Data Dictionary - B


  • Backtracking
  • Bad Block/Sector
  • Bandpass Filter
  • Bandwidth
  • Baud Rate
  • BIOS
  • Bit
  • Blank
  • Blind Search
  • Boolean
  • Buffer
  • Byte

In expert systems, a form of problem solving in which a program tries alternative solutions in an attempt to find the answer. The various alternatives can be viewed as branches on a tree: Backtracking is the program’s ability to follow one branch and, if it reached the end without finding what it seeks, to back up and try another branch.

Bad Block/Sector
A portion (called sector) of a disk that cannot be used because of bad media. During disk formatting, the operating system identifies any bad sectors on the disk and marks them so they will not be used in future. If a sector that already contains data becomes damaged, you will need special software to recover the data. Almost all hard disks have sectors that are damaged during the manufacturing process, but these are usually replaced with spare sectors at the factory, a process that is known as low level formatting. By the time the disk is shipped, it should be free of bad sectors. However, due to aging and depending on media quality, new bad sectors may form as time goes by.

Bandpass Filter
An electronic circuit that passes signals that are within a certain frequency range (band) but blocks or attenuates signals both above and below the band.

Refer to the maximum amount of data that can be transmitted within a channel in a given time. Depending on the transfer and I/O type, bandwidth is usually expressed in terms of bit (byte) per second or Hertz.

Baud Rate
Commonly, a reference to the speed at which a modem can transmit data. Often incorrectly assumed to indicate the number of bits per second (bps) transmitted, baud rate actually measures the number of events, or signal changes, that occur in 1 second. Because one event can actually encode more than 1 bit in high-speed digital communications, baud rate and bits per second are not always synonymous, and the later is the more accurate term to apply to modems. For example, a so-called 9600-baud modem that encodes 4 bits per event actually operates at 24—baud but transmits 9600 bits per second (2400 events times 4 bits per event) and thus should be called a 9600-bps modem.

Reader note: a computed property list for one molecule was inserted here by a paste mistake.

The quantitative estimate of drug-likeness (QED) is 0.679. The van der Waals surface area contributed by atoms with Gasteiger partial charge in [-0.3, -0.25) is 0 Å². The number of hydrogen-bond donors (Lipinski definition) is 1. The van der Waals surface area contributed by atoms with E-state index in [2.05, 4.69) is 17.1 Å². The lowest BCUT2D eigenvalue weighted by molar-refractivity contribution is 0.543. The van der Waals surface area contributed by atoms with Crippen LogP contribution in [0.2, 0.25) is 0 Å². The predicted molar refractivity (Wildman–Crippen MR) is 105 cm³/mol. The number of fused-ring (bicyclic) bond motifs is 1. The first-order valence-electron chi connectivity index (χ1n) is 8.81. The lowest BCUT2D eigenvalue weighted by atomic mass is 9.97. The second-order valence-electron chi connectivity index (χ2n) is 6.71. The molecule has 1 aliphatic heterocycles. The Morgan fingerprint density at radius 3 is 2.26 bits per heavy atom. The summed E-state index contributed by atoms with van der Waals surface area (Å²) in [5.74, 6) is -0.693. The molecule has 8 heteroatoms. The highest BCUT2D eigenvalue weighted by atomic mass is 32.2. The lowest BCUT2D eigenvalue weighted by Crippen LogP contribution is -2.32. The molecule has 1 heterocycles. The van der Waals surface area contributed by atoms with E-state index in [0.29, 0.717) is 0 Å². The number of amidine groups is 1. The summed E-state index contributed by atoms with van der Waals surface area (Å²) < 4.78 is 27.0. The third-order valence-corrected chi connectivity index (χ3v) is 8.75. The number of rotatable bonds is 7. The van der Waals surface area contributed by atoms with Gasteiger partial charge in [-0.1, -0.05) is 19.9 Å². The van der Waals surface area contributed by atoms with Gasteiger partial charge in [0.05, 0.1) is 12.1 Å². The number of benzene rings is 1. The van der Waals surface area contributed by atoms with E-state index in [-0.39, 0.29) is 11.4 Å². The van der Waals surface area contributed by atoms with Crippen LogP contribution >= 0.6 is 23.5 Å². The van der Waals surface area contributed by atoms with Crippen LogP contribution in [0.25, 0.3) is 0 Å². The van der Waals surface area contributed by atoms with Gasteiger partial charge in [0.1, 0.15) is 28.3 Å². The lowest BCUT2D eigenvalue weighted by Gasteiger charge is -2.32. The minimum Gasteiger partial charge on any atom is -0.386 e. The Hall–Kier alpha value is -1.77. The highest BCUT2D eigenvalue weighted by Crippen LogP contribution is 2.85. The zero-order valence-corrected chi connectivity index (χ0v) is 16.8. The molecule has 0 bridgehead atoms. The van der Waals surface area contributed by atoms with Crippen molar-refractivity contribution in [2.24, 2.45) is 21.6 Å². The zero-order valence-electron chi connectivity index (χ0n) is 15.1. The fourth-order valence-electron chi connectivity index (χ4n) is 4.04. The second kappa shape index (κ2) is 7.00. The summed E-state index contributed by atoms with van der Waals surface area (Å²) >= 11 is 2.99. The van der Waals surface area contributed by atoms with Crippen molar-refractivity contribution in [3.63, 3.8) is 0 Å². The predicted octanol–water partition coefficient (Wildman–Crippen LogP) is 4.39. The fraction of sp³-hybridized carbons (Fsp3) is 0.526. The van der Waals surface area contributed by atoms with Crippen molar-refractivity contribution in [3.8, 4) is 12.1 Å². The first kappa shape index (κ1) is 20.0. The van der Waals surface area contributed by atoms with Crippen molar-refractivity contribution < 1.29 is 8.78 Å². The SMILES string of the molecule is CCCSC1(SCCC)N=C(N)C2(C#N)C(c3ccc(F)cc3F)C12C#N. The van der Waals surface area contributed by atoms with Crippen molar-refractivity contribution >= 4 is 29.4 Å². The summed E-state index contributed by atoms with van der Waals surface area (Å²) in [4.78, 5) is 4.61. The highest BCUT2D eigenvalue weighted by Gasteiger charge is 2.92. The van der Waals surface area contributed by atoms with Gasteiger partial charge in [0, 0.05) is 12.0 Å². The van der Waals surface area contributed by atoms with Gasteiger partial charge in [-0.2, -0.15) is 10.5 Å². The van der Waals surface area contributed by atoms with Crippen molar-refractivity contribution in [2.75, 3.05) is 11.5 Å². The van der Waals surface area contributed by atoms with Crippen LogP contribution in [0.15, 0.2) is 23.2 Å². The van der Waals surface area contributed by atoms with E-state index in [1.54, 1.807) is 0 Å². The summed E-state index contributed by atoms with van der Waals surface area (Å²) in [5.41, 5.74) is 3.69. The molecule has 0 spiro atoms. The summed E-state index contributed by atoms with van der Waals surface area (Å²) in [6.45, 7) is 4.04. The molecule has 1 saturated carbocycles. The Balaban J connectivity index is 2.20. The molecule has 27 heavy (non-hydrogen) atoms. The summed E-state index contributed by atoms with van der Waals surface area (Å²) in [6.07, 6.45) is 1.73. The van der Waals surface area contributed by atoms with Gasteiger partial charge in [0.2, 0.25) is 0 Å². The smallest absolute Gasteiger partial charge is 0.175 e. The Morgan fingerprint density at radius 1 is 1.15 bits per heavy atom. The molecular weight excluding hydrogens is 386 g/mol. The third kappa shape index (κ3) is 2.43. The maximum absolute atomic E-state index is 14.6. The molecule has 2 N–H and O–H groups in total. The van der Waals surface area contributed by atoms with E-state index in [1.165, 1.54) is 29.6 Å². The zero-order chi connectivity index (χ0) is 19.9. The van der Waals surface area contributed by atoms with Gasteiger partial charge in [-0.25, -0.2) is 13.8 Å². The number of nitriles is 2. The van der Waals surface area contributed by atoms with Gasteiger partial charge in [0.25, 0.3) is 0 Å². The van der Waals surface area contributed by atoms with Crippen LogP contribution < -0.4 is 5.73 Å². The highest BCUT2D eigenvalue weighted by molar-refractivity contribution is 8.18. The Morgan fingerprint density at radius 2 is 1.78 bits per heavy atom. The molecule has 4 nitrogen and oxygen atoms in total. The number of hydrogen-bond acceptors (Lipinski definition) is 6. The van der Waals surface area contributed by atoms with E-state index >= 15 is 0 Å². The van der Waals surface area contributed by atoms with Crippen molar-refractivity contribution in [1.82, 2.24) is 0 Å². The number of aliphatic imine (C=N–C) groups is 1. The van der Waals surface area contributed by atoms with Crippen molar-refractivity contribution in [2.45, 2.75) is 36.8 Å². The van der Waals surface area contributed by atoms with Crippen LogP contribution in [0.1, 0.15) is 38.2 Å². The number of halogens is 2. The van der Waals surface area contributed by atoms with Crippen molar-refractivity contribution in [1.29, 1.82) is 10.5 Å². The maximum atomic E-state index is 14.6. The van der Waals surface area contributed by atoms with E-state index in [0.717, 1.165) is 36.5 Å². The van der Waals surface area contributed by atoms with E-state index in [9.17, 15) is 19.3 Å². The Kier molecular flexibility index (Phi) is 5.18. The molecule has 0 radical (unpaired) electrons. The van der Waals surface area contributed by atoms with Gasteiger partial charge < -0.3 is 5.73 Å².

Basic input output system. In most case, it is just a built-in software that stored in a ROM (Read only Memory) or EPROM (Electrical Programmable ROM) chip. Different devices or PCs will have different BIOS, but their purposes are similar, that is to provide some low level interface instructions that allow input and output devices to communicate with the main systems or PCs.

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See Byte

In reference to video, a verb meaning to not show or not display an image on part or the entire screen. With computers, a term sometimes used to describe the character entered by pressing the spacebar.

Blind Search
A search of data in memory or on a storage device with no foreknowledge as to the data’s order or location.

Having to do with logical (true, false) values. Many languages directly support a Boolean data type, with predefined values for true and false; others use integer data types to implement Boolean values, usually (although not always) with 0 equaling false and “not 0” equaling true.

A temporary or extra storage space (RAM or hard disk space) to keep data standby and ready for use to reduce waiting time.

1 byte is equal to 8 Bits, binaries that used to represent a text character, an image pixel or any data.

1 KB (kilobyte) = 1024 byte
1 MB (megabyte) = 1024 KB
1 GB (gigabyte) = 1024 MB
1 TB (terabyte) = 1024 GB

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